Artists, protesters target Blair book party

Wed Sep 8, 2010 10:02am EDT
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LONDON (Reuters) - Former British premier Tony Blair has been forced to postponed a party at the Tate Modern art gallery celebrating the launch of his autobiography because of threats from anti-war protesters, his office said on Wednesday.

Demonstrators had planned to disrupt the Wednesday evening reception and a group of celebrated artists including Tracey Emin and Vivienne Westwood had called on the gallery to cancel the "disgraceful" event.

Blair has also been forced to cancel a signing session for "A Journey" at a bookstore in central London.

"It has been postponed for the same reason as the book signing," a spokesman for Blair said.

"We don't want to put our guests through the unpleasant consequences of the actions of demonstrators."

At the weekend, protestors hurled eggs and shoes at the former prime minister during a promotional event in Dublin.

Blair, prime minister for Labour between 1997 and 2007, led Britain into wars in Iraq and Afghanistan. In particular, the occupation of Iraq by Western coalition forces was widely opposed and contributed to a dive in Blair's popularity.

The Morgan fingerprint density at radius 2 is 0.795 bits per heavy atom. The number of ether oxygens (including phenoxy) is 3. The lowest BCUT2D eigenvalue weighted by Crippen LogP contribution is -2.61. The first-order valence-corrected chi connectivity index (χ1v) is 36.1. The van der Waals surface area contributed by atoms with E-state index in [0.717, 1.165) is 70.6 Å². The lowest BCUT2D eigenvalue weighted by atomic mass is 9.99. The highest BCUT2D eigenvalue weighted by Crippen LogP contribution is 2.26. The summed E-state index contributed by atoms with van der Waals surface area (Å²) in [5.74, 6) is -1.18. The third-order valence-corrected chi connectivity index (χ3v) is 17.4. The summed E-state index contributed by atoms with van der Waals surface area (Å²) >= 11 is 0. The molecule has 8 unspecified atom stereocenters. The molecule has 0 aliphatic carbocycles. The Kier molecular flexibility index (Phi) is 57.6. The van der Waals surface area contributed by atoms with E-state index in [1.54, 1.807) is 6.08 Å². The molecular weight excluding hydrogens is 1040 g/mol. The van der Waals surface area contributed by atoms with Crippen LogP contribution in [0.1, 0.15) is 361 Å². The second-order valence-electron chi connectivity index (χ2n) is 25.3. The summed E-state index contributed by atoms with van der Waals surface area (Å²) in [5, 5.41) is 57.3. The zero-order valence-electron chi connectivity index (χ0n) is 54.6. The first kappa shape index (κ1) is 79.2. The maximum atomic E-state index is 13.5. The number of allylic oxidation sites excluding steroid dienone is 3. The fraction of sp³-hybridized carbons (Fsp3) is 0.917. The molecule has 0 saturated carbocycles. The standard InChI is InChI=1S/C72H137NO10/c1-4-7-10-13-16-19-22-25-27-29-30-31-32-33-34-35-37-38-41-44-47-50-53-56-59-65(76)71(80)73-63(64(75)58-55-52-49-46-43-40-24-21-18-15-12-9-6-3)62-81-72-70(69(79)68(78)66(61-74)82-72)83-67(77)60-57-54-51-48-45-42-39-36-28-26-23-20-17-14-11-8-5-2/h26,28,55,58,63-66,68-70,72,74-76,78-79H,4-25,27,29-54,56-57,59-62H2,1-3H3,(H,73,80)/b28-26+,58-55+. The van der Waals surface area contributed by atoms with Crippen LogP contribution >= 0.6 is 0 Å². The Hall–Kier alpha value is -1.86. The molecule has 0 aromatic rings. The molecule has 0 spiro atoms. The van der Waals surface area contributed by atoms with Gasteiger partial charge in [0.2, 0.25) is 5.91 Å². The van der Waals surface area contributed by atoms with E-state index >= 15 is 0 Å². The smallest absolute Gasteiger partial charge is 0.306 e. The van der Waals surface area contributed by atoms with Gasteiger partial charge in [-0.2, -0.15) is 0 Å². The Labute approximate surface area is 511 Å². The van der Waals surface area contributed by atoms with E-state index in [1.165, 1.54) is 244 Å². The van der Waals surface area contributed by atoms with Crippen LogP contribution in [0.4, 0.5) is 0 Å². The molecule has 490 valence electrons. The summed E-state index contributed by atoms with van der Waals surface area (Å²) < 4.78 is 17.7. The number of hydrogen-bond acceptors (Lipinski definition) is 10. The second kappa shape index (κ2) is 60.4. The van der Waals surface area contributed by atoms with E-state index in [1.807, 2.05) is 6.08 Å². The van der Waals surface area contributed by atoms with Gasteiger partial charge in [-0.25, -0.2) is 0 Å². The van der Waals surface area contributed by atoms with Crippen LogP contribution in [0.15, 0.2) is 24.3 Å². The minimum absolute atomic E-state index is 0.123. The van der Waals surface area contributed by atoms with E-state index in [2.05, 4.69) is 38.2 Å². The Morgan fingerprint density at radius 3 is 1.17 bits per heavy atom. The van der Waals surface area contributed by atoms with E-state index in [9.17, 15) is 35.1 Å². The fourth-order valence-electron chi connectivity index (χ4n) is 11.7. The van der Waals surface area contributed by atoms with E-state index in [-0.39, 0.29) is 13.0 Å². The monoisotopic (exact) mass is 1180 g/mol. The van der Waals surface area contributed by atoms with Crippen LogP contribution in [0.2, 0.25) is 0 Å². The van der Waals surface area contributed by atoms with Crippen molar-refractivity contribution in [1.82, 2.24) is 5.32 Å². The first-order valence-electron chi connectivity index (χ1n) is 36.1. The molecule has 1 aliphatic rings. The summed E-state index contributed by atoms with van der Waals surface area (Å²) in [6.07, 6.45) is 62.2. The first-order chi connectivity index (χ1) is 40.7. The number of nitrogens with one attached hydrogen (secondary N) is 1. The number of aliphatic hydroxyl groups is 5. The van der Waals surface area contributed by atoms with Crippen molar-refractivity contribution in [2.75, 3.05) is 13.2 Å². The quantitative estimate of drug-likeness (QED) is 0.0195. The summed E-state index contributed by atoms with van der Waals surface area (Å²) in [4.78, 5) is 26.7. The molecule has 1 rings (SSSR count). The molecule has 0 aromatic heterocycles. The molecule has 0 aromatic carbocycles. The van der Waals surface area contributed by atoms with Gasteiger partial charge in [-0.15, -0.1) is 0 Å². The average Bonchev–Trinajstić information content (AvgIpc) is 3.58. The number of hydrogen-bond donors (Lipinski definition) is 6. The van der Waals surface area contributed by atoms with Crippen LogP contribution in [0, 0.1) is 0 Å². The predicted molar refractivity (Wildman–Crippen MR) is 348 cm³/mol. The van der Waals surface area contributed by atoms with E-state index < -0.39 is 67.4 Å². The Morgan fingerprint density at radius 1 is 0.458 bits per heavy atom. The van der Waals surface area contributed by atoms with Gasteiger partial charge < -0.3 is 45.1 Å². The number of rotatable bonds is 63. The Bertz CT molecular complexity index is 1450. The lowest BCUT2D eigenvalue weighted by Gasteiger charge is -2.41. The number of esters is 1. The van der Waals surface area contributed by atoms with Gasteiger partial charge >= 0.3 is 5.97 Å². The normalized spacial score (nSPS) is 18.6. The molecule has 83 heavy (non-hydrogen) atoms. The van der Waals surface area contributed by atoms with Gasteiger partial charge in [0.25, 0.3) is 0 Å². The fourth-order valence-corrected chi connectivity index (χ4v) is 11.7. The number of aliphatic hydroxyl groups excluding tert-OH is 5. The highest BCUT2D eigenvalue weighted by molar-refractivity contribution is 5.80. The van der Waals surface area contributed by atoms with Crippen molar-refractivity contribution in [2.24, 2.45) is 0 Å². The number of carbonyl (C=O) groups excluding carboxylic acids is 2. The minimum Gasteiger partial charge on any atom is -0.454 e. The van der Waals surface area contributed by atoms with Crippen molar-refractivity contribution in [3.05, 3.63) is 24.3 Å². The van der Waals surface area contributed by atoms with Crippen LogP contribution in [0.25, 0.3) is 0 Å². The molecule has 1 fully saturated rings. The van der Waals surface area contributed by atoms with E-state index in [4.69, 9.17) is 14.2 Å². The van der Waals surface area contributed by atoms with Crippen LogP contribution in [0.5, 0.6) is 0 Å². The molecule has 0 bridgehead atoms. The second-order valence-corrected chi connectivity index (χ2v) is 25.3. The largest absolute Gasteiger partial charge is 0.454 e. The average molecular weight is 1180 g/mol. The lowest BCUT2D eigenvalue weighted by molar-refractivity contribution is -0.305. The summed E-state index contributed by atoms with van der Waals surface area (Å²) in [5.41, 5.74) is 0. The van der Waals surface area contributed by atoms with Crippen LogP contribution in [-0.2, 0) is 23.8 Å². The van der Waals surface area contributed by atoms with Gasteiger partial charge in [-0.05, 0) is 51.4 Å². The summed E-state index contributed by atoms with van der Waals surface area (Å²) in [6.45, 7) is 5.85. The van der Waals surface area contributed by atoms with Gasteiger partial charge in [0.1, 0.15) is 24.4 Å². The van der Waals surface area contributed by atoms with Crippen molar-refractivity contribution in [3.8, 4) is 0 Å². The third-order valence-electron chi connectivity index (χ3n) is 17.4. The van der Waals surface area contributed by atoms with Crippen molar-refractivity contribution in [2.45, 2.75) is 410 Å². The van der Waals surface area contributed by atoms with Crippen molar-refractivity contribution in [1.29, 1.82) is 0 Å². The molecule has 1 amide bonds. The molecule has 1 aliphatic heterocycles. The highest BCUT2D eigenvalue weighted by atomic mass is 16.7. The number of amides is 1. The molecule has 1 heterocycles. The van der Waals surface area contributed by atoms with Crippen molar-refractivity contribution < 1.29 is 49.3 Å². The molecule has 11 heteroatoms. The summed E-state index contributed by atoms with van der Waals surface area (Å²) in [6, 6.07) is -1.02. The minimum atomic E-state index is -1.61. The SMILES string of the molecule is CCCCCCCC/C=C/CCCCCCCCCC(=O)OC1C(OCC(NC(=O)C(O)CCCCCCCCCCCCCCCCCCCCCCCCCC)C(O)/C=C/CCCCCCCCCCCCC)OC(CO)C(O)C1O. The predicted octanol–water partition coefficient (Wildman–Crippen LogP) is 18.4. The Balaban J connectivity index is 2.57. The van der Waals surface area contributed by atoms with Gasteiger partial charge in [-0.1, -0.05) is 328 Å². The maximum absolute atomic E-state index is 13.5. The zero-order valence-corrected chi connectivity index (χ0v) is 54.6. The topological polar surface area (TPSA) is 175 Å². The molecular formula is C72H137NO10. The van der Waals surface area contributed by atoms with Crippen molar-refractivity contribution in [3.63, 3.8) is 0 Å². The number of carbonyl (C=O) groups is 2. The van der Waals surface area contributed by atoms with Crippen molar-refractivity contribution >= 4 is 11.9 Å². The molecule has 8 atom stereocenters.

Emin, Westwood and musician Brian Eno, were among figures from the arts world who wrote a letter to the Guardian newspaper on Wednesday to voice their concern about the Tate Modern event.

"Mr Blair is widely held to be incriminated in war crimes and a majority of the British public believe he lied to parliament to take Britain into the illegal Iraq war," they wrote.

"It is disgraceful that the Tate is being used for this purpose and we urge the gallery, even at this late stage, to reconsider its decision to host this event."

(Reporting by Matt Falloon; Editing by Steve Addison)

<p>Reduced price copies of the memoirs of former British Prime Minister Tony Blair are seen in the window of a bookshop in London September 6, 2010. Blair said on Monday he had cancelled a book-signing in London this week to mark the launch of his memoirs, over fears the event would be hit by protests. REUTERS/Toby Melville</p>